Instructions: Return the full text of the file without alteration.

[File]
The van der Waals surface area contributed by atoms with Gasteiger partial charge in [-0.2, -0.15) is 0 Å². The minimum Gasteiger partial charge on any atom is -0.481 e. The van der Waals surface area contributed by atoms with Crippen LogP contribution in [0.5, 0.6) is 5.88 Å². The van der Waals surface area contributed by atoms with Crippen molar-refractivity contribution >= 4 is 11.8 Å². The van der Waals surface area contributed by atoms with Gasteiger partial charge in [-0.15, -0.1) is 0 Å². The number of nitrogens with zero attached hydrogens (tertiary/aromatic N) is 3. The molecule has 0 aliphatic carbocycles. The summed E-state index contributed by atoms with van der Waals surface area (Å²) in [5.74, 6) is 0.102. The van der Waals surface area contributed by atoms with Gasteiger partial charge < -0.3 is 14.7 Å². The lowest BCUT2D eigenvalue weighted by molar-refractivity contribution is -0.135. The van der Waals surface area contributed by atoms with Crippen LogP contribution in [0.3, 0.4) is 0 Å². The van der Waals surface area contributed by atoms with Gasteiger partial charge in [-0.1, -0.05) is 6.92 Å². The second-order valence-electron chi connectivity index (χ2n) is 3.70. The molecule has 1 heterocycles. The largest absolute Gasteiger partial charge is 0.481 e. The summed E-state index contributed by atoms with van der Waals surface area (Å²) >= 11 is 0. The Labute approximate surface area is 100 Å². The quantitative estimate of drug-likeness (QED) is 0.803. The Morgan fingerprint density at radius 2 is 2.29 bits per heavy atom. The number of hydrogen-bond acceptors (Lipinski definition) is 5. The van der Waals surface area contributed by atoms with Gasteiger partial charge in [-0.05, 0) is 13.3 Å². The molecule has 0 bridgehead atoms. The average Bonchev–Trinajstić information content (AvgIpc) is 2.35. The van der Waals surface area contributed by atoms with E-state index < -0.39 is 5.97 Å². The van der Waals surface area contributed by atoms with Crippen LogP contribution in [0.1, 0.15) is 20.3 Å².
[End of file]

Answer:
The van der Waals surface area contributed by atoms with Gasteiger partial charge in [-0.2, -0.15) is 0 Å². The minimum Gasteiger partial charge on any atom is -0.481 e. The van der Waals surface area contributed by atoms with Crippen LogP contribution in [0.5, 0.6) is 5.88 Å². The van der Waals surface area contributed by atoms with Crippen molar-refractivity contribution >= 4 is 11.8 Å². The van der Waals surface area contributed by atoms with Gasteiger partial charge in [-0.15, -0.1) is 0 Å². The number of nitrogens with zero attached hydrogens (tertiary/aromatic N) is 3. The molecule has 0 aliphatic carbocycles. The summed E-state index contributed by atoms with van der Waals surface area (Å²) in [5.74, 6) is 0.102. The van der Waals surface area contributed by atoms with Gasteiger partial charge < -0.3 is 14.7 Å². The lowest BCUT2D eigenvalue weighted by molar-refractivity contribution is -0.135. The van der Waals surface area contributed by atoms with Crippen LogP contribution in [0.3, 0.4) is 0 Å². The van der Waals surface area contributed by atoms with Gasteiger partial charge in [-0.1, -0.05) is 6.92 Å². The second-order valence-electron chi connectivity index (χ2n) is 3.70. The molecule has 1 heterocycles. The largest absolute Gasteiger partial charge is 0.481 e. The summed E-state index contributed by atoms with van der Waals surface area (Å²) >= 11 is 0. The Labute approximate surface area is 100 Å². The quantitative estimate of drug-likeness (QED) is 0.803. The Morgan fingerprint density at radius 2 is 2.29 bits per heavy atom. The number of hydrogen-bond acceptors (Lipinski definition) is 5. The van der Waals surface area contributed by atoms with Gasteiger partial charge in [-0.05, 0) is 13.3 Å². The molecule has 0 bridgehead atoms. The average Bonchev–Trinajstić information content (AvgIpc) is 2.35. The van der Waals surface area contributed by atoms with E-state index < -0.39 is 5.97 Å². The van der Waals surface area contributed by atoms with Crippen LogP contribution in [0.1, 0.15) is 20.3 Å².